Do Asian Family Businesses Destroy Themselves? (Joseph Fan)

Research by a CUHK finance professor shows that the transfer of Asian family businesses from one generation to another can ruin a company.

Family businesses the world over face the same difficulty in succession, the issue of transferring the company from one generation to the next. One generation creates wealth, the next maintains it and the third wastes it, conventional wisdom holds.

But the problem is even more severe in Asia. In fact, Asian family firms lose almost 60 per cent of their value in the first transfer of power, when the founder steps down, according to research by finance professor Joseph Fan.

“I have never seen any corporate event that is more serious,” Professor Fan says, in his 20 years in studying Asian companies. “This event is comparable to corporate bankruptcy.”

Professor Fan’s findings, which have led to a new book he co-authored with Morten Bennedsen of INSEAD—The Family Business Map: Assets and Roadblocks in Long Term Planning, came from sampling 217 Chinese-run publicly listed companies across Hong Kong, Singapore and Taiwan. He examined the share price of a family company from five years before the year that the founder steps down to three years after a successor takes over. Leading up to the handover, 56 per cent of the company’s value was lost, with another 2.9 per cent lost after the transfer of power.

Taiwanese businesses showed the highest propensity for a family transition, with 74 per cent of companies handed down to heirs or close family members. Hong Kong was similar at a rate of 69 per cent, with only 36 per cent of companies in Singapore passed down to the next generation.

The dissipation of wealth was the lowest with Singaporean companies, although they still lost 22 per cent of their value. Taiwanese companies saw almost one-third (31 per cent) of their value destroyed. Hong Kong companies are the most affected – they lost 126 per cent of their value, meaning not only would “buy and hold” investors have lost all the money they invested in the company, but they would have contributed added funds during the nine-year transfer period and lost those as well.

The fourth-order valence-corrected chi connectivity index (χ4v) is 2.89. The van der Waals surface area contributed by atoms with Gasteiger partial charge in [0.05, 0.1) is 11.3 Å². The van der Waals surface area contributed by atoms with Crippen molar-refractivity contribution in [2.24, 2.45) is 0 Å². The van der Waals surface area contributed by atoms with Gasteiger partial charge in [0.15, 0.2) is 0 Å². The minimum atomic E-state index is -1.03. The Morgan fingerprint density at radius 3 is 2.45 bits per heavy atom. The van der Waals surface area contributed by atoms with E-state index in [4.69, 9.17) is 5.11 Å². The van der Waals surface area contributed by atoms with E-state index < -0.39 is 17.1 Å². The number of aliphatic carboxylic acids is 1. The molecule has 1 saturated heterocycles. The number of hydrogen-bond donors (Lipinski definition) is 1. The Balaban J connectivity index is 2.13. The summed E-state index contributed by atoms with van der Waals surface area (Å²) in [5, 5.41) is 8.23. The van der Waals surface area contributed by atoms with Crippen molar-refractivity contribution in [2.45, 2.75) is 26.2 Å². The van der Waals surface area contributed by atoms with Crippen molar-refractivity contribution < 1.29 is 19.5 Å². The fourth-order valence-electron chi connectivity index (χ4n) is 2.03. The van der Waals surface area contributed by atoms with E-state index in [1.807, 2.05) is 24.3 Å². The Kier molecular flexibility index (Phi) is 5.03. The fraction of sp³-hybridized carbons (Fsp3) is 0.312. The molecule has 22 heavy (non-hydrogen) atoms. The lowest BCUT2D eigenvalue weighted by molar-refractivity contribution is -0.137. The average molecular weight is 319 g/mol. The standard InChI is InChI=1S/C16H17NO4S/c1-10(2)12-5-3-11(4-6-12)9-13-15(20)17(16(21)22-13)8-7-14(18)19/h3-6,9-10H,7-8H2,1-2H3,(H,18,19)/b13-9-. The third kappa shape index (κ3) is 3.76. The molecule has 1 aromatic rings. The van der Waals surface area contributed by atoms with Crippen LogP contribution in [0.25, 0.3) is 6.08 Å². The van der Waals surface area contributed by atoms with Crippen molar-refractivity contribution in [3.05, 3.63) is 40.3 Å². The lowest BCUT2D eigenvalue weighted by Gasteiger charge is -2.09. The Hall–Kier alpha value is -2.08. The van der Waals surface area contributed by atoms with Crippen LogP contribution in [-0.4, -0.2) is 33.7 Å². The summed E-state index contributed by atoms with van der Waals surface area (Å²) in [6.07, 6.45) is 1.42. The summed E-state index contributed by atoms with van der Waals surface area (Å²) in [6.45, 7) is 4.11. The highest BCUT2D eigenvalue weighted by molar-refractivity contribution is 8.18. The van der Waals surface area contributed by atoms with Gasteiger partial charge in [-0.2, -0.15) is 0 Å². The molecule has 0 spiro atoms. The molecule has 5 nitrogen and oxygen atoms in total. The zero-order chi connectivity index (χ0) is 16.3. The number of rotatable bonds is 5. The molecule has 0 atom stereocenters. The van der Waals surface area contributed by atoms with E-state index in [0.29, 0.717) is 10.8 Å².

The reasons for the decline in the company’s value are still something of a puzzle, and something Professor Fan continues to analyze, even after five years of work on the topic. But he has ruled out that the decline is caused by the incompetence of the successor since the decaying of the company in fact slowed down dramatically after the transfer of power.

“The value destruction started well before the successor took over,” Professor Fan notes. “It can’t be that it’s solely the cause of the successor.”

His best theory is that much of the value in an Asian family business is intangible – investors look at who is running a company and what the owner’s values are, when determining whether or not to invest. That’s far more important than the fundamental analysis of revenues and earnings that would drive the investment decision in the West.

Asian families are much more hands-on with their businesses than their counterparts in the West, where the descendants of a founder typically eventually withdraw from working at the company. So it is the values of the founder and his family that explain the company’s success, according to Professor Fan, who holds a position in the Department of Finance and the School of Accountancy at CUHK. The value also comes from their connections and reputation in society, including with the government and the financial sector.

Most prominent companies across Southeast Asia were started by ethnic Chinese businessmen, who often bring Confucian cultural beliefs such as hard work and respect of elders as well as traditional Chinese beliefs such as ancestor worship to their company.

“They are usually well-connected and respected in their local communities,” Professor Fan says. “They can often leverage up this sense of identity so that they work hard to sustain themselves and their family.”

“Chinese business families should begin to plan their family and business future 20 years before the old generation retires,” Professor Fan says, because it takes that long to transfer the intangibles. “You have to start when the child is born. Otherwise the dissipation is inevitable.”

That’s because it takes two decades or more to cultivate intangible assets such as values and relationships and convey them to the younger generation. In the West, century-old business families such as Wendel and Mulliez in France have succeeded at that thanks to robust family governance, often with roots in a particular religious background.

There had been scant research on Asian family businesses when Professor Fan began to study them 20 years ago. He specialized in corporate governance, leading to his interest in family businesses, which face issues over how to structure their boards fairly.

By Alex Frew McMillan

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